There was an air of festivity as you entered the Basantapur Durbar Square. Swarms of people had gathered outside the Kumari Temple to witness the Gai Jatra.

Cute children dressed as cows, priests and various gods and goddesses walked by in long processions. Either modern or traditional bajas (instruments) played in front of each procession, while the sharp sounds of traditional cymbals were most dominant among them all. People also sang. There were volunteers providing drinking water and cleaning up the place. “It’s was quite good,” remarked Abhishek Raj Kanju, who was dressed up as a cow.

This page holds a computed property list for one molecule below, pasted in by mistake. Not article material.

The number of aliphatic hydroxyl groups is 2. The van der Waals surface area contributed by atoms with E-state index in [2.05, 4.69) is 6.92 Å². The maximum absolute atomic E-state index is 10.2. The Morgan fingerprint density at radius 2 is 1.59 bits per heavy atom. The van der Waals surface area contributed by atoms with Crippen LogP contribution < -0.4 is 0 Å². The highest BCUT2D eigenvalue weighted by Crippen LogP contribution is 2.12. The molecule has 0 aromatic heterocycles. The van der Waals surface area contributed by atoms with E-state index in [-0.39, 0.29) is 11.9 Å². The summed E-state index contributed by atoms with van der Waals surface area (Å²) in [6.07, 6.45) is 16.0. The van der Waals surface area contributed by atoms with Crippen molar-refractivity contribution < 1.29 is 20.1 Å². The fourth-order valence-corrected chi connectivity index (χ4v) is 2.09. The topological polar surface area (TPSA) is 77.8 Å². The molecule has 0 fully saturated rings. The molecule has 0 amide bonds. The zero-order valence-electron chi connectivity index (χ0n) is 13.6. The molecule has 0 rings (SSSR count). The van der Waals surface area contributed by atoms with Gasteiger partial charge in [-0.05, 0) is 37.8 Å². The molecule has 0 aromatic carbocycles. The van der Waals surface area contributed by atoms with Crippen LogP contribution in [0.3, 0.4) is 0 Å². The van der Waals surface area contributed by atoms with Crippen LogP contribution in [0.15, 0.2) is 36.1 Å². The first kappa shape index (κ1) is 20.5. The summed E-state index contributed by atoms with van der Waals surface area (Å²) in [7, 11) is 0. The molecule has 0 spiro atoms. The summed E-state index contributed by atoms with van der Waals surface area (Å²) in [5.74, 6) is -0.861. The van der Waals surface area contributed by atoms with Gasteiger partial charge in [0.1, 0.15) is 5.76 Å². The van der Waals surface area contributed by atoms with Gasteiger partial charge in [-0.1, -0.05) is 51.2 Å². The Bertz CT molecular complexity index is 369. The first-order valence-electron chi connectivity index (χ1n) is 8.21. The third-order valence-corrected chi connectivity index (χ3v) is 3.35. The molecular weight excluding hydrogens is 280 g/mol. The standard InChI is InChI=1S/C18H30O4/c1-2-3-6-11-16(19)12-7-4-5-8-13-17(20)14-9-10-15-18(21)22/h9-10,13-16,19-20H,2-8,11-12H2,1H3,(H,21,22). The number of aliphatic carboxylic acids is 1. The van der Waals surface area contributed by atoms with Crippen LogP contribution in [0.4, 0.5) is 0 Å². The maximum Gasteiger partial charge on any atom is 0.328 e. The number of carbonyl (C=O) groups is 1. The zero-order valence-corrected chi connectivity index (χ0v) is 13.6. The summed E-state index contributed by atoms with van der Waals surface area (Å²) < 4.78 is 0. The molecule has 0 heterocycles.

March for identity

“This time we will be walking for the souls of two of our friends who died in the last one year,” explained drop-in supervisor, Blue Diamond Society, Umesh Shrestha prior to their procession.

While the scheduled time was 11:30 am, the procession comprising around 100 gays, lesbians and their sympathisers, commenced only at 1:00 pm. The participants — cross-dressed, wearing masks and with painted faces — held aloft

placards and banners asking all to acknowledge their identity for an inclusive Nepal.